EPA Adds Hexabromocyclododecane (HBCD) Category to Toxics Release Inventory List

EPA has finalized a rule adding a hexabromocyclododecane (HBCD) category to the Toxics Release Inventory (TRI) list of reportable chemicals. This action will expand the scope of chemicals subject to TRI reporting and provide communities with more complete information on toxic chemical releases.

HBCD is a brominated flame retardant used mainly in expanded polystyrene foam (EPS) and extruded polystyrene foam (XPS). EPS and XPS are used primarily for thermal insulation boards in the building and construction industry. HBCD may also be used as a flame retardant in textiles. Concerns about releases and uses of HBCD have been raised because it is found worldwide in the environment and wildlife and has also been found in human breast milk, fat tissue and blood.

EPA also determined that HBCD meets the environmental effects criterion for listing because it is highly toxic to aquatic and terrestrial organisms. Additionally, HBCD bioaccumulates and is persistent in the environment. As a result, HBCD meets the TRI criteria for a Persistent, Bioaccumulative, and Toxic (PBT) chemical and is designated as a chemical of special concern, with a 100-pound reporting threshold.

For more information on EPA’s work with flame retardants, visit:


New ISTC fact sheet: Zero Waste Program Case Study: Spraying Systems Co.

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Spraying Systems Co. manufactures industrial and agricultural spray products, including spray nozzles and accessories. The company wanted to reduce its waste generation and increase diversion. ISTC’s Zero Waste program helped them achieve their goals by providing the company with an accurate baseline measurement of waste generation at its Wheaton, Illinois headquarters. In addition, ISTC staff collaborated with Spray System’s operations, manufacturing, and sustainability teams to devise a plan for improving waste diversion. Finally, ISTC staff conducted a post-implementation waste stream characterization to measure success and identify opportunities for improvement.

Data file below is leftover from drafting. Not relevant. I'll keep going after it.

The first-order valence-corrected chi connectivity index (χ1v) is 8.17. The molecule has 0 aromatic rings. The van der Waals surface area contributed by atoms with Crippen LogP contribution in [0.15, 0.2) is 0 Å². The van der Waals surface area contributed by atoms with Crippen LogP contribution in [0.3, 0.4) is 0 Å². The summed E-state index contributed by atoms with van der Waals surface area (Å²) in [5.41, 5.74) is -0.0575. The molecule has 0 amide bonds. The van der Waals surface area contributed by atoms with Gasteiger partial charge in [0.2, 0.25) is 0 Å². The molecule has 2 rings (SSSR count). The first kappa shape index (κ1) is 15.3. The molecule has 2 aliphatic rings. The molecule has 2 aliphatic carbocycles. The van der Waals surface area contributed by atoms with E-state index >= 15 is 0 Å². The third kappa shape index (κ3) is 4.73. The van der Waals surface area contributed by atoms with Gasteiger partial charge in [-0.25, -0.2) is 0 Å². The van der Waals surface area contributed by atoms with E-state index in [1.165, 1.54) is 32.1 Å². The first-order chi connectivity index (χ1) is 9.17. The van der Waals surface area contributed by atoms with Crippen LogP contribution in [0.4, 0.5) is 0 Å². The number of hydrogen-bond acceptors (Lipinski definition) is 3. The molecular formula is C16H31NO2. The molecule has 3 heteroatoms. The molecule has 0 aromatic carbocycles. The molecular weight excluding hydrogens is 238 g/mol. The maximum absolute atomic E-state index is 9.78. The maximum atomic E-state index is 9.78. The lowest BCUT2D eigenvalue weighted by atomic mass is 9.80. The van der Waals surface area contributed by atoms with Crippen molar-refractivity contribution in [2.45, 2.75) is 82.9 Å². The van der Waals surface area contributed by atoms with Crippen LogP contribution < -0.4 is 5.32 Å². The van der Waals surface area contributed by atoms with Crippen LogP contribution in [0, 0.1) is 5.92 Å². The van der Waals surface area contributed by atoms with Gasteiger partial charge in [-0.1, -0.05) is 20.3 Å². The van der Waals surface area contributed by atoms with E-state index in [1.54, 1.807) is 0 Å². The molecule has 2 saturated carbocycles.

New ISTC fact sheet: 2015 Illinois Governor’s Sustainability Award Winner: Hoffer Plastics, Inc.

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Hoffer Plastics, located in South Elgin, Illinois, specializes in making custom plastic injection molded items. Their products are used in retail packaging and in the automotive, medical, and appliance industries. Hoffer Plastics used a number of strategies to increase efficiency and reduce their environmental impact. They initiated a 100% facility-wide recycling program that diverted 58,000 pounds of materials from the landfill. Their energy conservation measures reduced their electricity consumption by nearly 4 million kWh. Conservation strategies included: installing high efficiency lighting; replaced chilled water pump motors with variable-frequency drive motors; installed thermal blankets on machine barrels; and implementing a compressed air efficiency initiative. Installing a cooling water filtration system that captures back-flushed water to reuse in the cooling towers has reduced the company’s water use by 1.3 million gallons.

Informational Webinar: How to Apply for an EPA P3 Grant

Tuesday 12/06/2016 1:00PM to 2:00PM CST
Register at https://www.epa.gov/P3/informational-webinar-how-apply-epa-p3-grant

Join this informational webinar to learn more about the U.S. Environmental Protection Agency’s (EPA) 2017 – 2018 P3 Awards: A National Student Design Competition for Sustainability Focusing on People, Prosperity and the Planet (P3) request for applications (RFA). Learn about EPA’s P3 program, topics in this year’s upcoming funding opportunity, and how to apply. EPA P3 program experts will be available to answer questions during a question & answer (Q&A) session following the presentation.

Green Infrastructure and Climate Change: Collaborating to Improve Community Resiliency

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As different parts of the country become drier, wetter or hotter, community leaders and citizens are looking to green infrastructure to improve their community’s resiliency to the effects of climate change. In 2015, EPA convened charrettes, or intensive planning sessions, in four cities to demonstrate how this type of planning could be applied to communities dealing with a range of challenges. Each city’s charrette focused on different issues based on the most pressing climate change impacts they were facing and their current level of green infrastructure implementation.

In each city, participants were selected from a variety of disciplines, including city decision makers, climate scientists, water resource specialists, city planners, and neighborhood and environmental groups, among others.